A critical factor to consider when planning an ICO is the regulatory environment it’s launched in. In this article, we profile eight countries that we’ve identified being the most friendly towards ICOs and crypto-startups.
Read on for a quick look at the nations that have the most cryptocurrency-friendly regulatory systems.
Note: This overview is provided for informational purposes only and should not be considered legal advice. Rather, is intended to provide a starting point for further research. If you’d like to add information to this article, please reach out to us via email or in the comment section below.
If you’re a UK citizen, you may want to consider setting up your ICO in Jersey– a British island territory located near the coast of Normandy, France. Jersey has business-friendly tax laws and is in the process of developing specific cryptocurrency-friendly regulations.
In 2014, the Jersey Financial Services Commission (JFSC) approved the launch of the world’s first regulated bitcoin investment fund. The following year, the government introduced this Regulation of Virtual Currency Policy Document:
“Following the consultation exercise and further policy consideration, the Government has arrived at a policy position in respect of the regulation of virtual currency. Ultimately, the aim of this policy is to further enhance Jersey’s proposition as a world leading Fintech jurisdiction.”
Jersey became the home of first government-licensed ICO in December 2017, with the launch of a coin called ARC (ARC Reserve Coin). ARC is an asset-backed stablecoin cryptocurrency that’s designed to resist price volatility.
The government of Jersey recently published guidance for how ICOs should operate. The ICO issuer has to be a registered Jersey company, obtain consent from the JFSC and follow AML (Anti Money Laundering) standard practices. (For more information, read the official guidance note.)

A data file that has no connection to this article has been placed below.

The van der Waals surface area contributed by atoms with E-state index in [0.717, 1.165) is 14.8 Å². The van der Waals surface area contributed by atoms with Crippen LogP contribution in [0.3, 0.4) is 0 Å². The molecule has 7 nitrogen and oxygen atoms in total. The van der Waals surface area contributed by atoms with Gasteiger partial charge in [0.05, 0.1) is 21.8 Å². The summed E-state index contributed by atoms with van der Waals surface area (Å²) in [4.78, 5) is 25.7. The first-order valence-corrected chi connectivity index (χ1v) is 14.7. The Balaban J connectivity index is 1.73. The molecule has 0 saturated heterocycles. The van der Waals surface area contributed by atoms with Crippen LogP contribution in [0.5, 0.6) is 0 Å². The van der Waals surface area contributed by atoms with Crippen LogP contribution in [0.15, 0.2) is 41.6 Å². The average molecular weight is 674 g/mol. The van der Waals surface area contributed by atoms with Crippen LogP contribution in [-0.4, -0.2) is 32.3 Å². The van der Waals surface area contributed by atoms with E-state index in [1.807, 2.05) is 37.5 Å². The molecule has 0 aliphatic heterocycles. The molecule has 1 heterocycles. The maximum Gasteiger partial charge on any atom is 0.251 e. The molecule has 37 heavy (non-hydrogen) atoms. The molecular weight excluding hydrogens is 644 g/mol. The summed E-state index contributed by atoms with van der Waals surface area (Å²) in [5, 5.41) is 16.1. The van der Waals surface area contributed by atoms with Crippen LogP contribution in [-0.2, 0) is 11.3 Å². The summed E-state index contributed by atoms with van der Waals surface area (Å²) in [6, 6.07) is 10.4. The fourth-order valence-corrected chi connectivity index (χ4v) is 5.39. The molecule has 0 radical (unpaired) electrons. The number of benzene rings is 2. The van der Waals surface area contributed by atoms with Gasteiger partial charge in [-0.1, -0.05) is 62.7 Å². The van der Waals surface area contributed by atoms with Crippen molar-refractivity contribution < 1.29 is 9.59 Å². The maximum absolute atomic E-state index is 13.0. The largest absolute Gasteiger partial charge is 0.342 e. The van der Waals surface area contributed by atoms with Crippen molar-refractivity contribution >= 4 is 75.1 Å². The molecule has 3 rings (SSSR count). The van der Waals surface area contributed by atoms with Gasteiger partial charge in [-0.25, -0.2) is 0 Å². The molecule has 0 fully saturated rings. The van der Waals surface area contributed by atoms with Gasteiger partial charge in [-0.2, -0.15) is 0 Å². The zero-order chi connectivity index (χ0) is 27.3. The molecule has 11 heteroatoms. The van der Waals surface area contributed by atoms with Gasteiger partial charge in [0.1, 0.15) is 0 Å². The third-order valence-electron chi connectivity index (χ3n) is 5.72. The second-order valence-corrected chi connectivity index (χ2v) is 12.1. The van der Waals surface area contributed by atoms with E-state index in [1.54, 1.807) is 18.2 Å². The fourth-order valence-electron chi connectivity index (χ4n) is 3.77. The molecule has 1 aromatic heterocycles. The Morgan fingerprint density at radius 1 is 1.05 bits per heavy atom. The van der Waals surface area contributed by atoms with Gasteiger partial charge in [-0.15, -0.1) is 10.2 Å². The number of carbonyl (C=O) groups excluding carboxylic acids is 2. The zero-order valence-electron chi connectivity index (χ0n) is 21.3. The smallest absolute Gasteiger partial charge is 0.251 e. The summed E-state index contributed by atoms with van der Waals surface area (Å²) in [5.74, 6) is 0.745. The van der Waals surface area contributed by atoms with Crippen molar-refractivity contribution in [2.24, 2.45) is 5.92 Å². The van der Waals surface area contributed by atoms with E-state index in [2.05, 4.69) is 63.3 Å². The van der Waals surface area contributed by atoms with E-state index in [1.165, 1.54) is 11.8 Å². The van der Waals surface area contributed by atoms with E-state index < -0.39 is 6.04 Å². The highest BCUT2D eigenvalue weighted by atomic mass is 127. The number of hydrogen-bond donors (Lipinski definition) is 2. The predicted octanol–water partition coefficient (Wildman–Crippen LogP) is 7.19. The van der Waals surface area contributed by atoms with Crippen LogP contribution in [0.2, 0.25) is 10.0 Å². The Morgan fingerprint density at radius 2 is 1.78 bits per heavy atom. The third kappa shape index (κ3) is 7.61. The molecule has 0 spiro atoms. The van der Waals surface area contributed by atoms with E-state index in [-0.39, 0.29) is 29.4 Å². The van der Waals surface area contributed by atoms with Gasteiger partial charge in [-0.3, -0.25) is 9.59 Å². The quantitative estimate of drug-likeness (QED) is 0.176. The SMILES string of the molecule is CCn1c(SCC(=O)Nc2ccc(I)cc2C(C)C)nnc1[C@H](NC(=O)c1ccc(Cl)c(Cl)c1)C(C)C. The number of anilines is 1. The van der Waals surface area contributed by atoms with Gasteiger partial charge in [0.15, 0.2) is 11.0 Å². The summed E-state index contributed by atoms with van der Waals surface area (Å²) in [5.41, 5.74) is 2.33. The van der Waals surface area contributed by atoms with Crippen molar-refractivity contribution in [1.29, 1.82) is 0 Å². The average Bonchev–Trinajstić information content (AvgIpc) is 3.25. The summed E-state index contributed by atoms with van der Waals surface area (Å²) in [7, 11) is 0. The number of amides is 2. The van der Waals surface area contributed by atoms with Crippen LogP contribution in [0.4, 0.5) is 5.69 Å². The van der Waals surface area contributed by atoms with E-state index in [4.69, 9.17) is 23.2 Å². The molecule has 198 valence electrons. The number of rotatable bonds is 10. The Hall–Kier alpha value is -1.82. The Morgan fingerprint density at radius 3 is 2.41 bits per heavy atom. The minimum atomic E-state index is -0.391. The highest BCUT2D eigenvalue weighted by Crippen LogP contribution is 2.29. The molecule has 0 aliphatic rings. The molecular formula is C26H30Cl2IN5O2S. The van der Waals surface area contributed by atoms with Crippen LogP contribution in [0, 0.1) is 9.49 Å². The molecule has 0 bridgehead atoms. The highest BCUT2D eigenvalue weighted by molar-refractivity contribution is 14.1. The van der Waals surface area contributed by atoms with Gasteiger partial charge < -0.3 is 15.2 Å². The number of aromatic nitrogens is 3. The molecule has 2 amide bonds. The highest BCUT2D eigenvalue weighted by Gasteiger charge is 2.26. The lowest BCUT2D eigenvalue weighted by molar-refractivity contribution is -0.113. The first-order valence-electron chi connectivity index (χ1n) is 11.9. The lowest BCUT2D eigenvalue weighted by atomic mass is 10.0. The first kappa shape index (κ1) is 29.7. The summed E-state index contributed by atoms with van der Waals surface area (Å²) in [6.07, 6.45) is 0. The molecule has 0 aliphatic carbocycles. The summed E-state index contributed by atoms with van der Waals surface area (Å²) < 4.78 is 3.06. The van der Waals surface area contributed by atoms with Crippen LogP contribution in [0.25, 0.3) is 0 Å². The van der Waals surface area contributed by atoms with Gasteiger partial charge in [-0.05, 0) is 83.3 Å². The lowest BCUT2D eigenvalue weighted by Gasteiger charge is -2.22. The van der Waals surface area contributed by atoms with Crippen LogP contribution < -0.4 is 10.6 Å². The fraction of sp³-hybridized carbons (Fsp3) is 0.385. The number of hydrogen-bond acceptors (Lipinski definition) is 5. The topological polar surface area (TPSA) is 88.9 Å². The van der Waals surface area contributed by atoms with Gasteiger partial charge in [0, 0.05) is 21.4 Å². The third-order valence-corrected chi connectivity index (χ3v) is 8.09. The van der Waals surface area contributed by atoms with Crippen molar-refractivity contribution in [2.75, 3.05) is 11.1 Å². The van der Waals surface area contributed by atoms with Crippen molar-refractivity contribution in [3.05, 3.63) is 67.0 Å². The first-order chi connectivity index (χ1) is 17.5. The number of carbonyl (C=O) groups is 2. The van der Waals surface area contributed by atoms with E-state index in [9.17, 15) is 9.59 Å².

The government of Spain is considering a number of cryptocurrency-friendly policies, including tax breaks for companies in the blockchain technology sector.
Barcelona recently announced that it would launch a specialized blockchain space in the city’s tech hub to promote blockchain innovation. In addition, Spanish bank BBVA became the first global bank to use blockchain technology to issue a loan. The governor of the Bank of Spain also came out in favor of cryptocurrency, though he did also note that “the technology is not yet mature.”
The main downside of launching an ICO in Spain is high taxes. Profits gained from cryptocurrency transactions are taxable under the Law on Income Tax of Individuals. On the other hand, bitcoin transactions are exempt from Spain’s VAT (Value Added Tax).
Post-Soviet state Belarus is another country that is actively trying to attract cryptocurrency businesses.
A presidential decree that came into effect in March of 2018 guarantees that all income generated by mining and operations in cryptocurrencies will be totally exempt from taxation until 2023. The same decree specifically states that ICOs, cryptocurrency miners and cryptocurrency exchanges are allowed to operate in the High Technologies Park territory.
Belarusian statesman Vsevolod Yanchevski provided the following statement about the High Technologies Park to CoinTelegraph:
“The Decree, developed on behalf of the President of Belarus, really turns Belarus into one of the most comfortable places in the world for conducting IT business. Moreover, the powerful positive effect of the Decree will be felt not only by the IT sphere, but by the entire economy of the country. “
Though Belarus’s tax free offer seems like a good deal, businesses should consider all the factors involved before choosing to set up in Belarus. Since 2006, Belarus has been the target of a number of human rights sanctions.
The Cayman Islands
According to the Library of Congress, the Cayman Islands “appear to have a fairly flexible regulatory environment” for cryptocurrency startups and ICOs.
As is the case in most countries, the regulatory picture around cryptocurrencies in the Cayman Islands is still not clear. However, Cayman Islands Premier Alden McLaughlin has personally invited cryptocurrency startups to set up shop at Cayman Enterprise City.